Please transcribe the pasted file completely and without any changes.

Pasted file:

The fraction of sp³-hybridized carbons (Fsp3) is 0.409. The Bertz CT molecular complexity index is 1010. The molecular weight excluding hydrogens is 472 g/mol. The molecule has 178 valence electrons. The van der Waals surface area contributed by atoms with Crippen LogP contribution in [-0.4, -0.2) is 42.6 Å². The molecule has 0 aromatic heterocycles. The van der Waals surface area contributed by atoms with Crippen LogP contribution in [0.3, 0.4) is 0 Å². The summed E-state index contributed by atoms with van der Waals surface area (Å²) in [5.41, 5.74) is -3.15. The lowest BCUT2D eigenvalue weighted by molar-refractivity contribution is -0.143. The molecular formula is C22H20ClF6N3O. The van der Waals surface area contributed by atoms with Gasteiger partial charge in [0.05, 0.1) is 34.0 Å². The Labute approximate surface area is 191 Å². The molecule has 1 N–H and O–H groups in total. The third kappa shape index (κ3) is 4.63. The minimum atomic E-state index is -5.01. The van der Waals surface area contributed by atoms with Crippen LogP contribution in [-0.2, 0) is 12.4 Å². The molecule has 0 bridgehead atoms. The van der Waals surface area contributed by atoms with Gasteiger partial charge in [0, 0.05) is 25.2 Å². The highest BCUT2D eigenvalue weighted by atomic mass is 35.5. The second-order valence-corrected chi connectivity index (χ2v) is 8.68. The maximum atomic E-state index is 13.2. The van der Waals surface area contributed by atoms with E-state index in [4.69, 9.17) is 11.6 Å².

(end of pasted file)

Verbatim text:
The fraction of sp³-hybridized carbons (Fsp3) is 0.409. The Bertz CT molecular complexity index is 1010. The molecular weight excluding hydrogens is 472 g/mol. The molecule has 178 valence electrons. The van der Waals surface area contributed by atoms with Crippen LogP contribution in [-0.4, -0.2) is 42.6 Å². The molecule has 0 aromatic heterocycles. The van der Waals surface area contributed by atoms with Crippen LogP contribution in [0.3, 0.4) is 0 Å². The summed E-state index contributed by atoms with van der Waals surface area (Å²) in [5.41, 5.74) is -3.15. The lowest BCUT2D eigenvalue weighted by molar-refractivity contribution is -0.143. The molecular formula is C22H20ClF6N3O. The van der Waals surface area contributed by atoms with Gasteiger partial charge in [0.05, 0.1) is 34.0 Å². The Labute approximate surface area is 191 Å². The molecule has 1 N–H and O–H groups in total. The third kappa shape index (κ3) is 4.63. The minimum atomic E-state index is -5.01. The van der Waals surface area contributed by atoms with Crippen LogP contribution in [-0.2, 0) is 12.4 Å². The molecule has 0 bridgehead atoms. The van der Waals surface area contributed by atoms with Gasteiger partial charge in [0, 0.05) is 25.2 Å². The highest BCUT2D eigenvalue weighted by atomic mass is 35.5. The second-order valence-corrected chi connectivity index (χ2v) is 8.68. The maximum atomic E-state index is 13.2. The van der Waals surface area contributed by atoms with E-state index in [4.69, 9.17) is 11.6 Å².